Nature gives to every time and season some beauties of its own; and from morning to night, as from the cradle to the grave, it is but a succession of changes so gentle and easy that we can scarcely mark their progress.
- Charles Dickens, English Novelist (1812-1870)
Forget about the fact that Apple outsources all their manufacturing to the cheapest slave labor factories in China and then slaps the most over-inflated price tags imaginable on their devices, if Apple’s cult followers are brainwashed enough to pay those prices, far better to buy stock in the company than to complain about it. What I want to know is, when will Apple stop ruling their design process with a money-grubbing iron fist that squeezes out so much of the state-of-the-art technology that their customers deserve?
How long are iPhones and iPads going to stick with that outdated single button beneath the screen when both Android and Windows Phones have a much more useful set of three permanent buttons? On Android phones, you have a permanent back button just to the right of the home button, on Windows Phones, you have a permanent back button just to the left, but for some reason, Apple is stuck on this lame idea that one button somehow makes things simpler. Because of this, back buttons are completely at the whim of the developer and the all-important back button might show up in the upper-left of the screen or the lower-left or wherever the developer might want to put it.
Listen Apple, pigheadedly sticking with one button beneath the screen does not make your phone any more functional or aesthetically pleasing. It just sucks.
And when will Apple give people the same ability to upgrade their device storage with the MicroSD slots that every other phone has had for over a dozen years now? I know Apple’s all about fleecing their fan base and forcing three price points on them based on storage capacities that can’t be upgraded, but did Apple ever stop to consider that from a historical perspective, their phones and tablets look laughably behind the times when it’s 2017 and they still don’t have something as basic as a MicroSD slot?
I wouldn’t begrudge Louis Vuitton for cashing in on having convinced the women of the world that the ridiculous price tags on their handbags are worth the money spent because other women know how just much you spent on those status symbols as well. So I have to hand it to Apple for convincing their legion of fans that the value of their products is not in the sum of their parts but in the fashion statement they make. When it comes to the capabilities and the technology of their devices however, don’t ever let anyone tell you Apple isn’t squeezing it out.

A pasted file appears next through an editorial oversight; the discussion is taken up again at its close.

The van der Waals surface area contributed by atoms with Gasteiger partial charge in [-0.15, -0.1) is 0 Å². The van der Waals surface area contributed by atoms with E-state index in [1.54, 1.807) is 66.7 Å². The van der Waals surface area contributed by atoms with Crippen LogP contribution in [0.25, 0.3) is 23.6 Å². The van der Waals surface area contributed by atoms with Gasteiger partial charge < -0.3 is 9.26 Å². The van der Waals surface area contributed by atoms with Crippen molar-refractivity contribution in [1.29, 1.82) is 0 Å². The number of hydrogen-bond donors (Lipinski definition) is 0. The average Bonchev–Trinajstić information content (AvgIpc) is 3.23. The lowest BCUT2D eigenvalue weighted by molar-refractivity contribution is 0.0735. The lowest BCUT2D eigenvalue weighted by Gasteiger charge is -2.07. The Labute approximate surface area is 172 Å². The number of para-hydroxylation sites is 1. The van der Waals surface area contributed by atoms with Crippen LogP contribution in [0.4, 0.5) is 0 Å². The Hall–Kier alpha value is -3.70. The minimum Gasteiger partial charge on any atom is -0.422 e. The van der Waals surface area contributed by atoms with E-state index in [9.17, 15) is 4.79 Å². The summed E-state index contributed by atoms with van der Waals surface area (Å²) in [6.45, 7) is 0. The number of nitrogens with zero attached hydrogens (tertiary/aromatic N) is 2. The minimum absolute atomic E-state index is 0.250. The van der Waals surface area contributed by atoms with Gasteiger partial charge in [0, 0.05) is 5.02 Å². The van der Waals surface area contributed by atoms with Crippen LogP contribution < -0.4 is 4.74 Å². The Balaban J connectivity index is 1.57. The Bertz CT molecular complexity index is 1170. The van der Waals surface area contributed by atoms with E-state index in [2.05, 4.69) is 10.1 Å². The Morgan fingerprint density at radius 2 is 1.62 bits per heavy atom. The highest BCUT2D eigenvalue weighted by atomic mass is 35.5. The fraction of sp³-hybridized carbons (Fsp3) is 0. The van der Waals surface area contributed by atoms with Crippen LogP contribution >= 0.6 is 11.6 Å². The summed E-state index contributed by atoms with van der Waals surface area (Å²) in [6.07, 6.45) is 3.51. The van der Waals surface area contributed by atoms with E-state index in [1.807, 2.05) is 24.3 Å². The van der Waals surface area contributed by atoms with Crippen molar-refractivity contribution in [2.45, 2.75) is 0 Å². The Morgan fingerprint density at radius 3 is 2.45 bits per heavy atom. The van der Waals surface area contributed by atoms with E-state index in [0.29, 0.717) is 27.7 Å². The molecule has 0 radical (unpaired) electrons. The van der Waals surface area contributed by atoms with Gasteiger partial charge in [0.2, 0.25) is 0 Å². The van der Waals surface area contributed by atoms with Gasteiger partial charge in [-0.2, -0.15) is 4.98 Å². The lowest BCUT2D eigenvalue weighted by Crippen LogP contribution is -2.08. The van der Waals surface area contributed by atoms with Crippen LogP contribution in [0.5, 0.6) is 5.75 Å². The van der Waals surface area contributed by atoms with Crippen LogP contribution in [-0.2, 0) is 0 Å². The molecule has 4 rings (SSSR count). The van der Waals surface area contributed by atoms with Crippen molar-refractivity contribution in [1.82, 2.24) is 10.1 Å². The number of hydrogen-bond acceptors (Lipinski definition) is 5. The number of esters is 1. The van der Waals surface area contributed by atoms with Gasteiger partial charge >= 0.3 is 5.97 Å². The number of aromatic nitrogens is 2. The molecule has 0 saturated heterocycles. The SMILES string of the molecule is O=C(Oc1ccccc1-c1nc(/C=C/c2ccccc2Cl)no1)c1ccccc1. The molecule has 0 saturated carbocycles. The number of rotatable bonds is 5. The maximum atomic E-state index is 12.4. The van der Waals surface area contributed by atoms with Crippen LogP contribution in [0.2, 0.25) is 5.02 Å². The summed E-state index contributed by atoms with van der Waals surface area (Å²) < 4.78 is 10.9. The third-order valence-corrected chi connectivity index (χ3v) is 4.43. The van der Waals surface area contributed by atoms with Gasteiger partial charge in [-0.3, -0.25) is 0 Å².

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One of my all-time favorite images on the Internet, updated slightly for 2013:
Joey Devilla gets all credit for the original image at global nerdy. Well done.
It works in general for most anyone who chooses one platform over the other, it’s just a bit more extreme when you’re talking about fanboys.
And if you’re a person who actually has a life outside of the Internet, you may be asking, “What’s a fanboy?” Here’s a sharp and concise definition from Urban Dictionary:
A passionate fan of various elements of geek culture (e.g. sci-fi, comics, Star Wars, video games, anime, hobbits, Magic: the Gathering, etc.), but who lets his passion override social graces.
Of course, you can also add phones and computers to the list of geeky things the fanboy gets hysterical about.
Most people see cell phones and computers simply as tools for work and communication, but not the fanboy. For the fanboy, their chosen phone and computing platform becomes integral to their whole identity, maybe even the most important part of how they define themselves.
If you’ve ever read the amount of passion a fanboy can pour into an Internet post on why Linux is the best ever and all other OSes are evil, it’s pretty hilarious to hear that level of fanaticism, and I can say that as someone who’s been that fanatical themselves. I can remember being thirteen- and fourteen-years-old and having arguments that bordered on screaming matches over how my TI-99/4 computer was better than my friend Scott’s Apple and with an equal amount of passion, he’d implore me to abandon my false god and accept the Apple II+ as the savior of the computing world.
Funny how things change, after being a hardcore Apple fanboy before the word fanboy even existed, Scott now works for Microsoft and the two of us are both united in being solidly loyal to Redmond. Now, a little older and more mellow, like most any adult, I see my Windows Phone and the dozen Windows computers in the house as simply my chosen tools for getting the job done. It’s a much healthier, saner way of looking at things, but I must admit I do miss those screaming matches we used to have.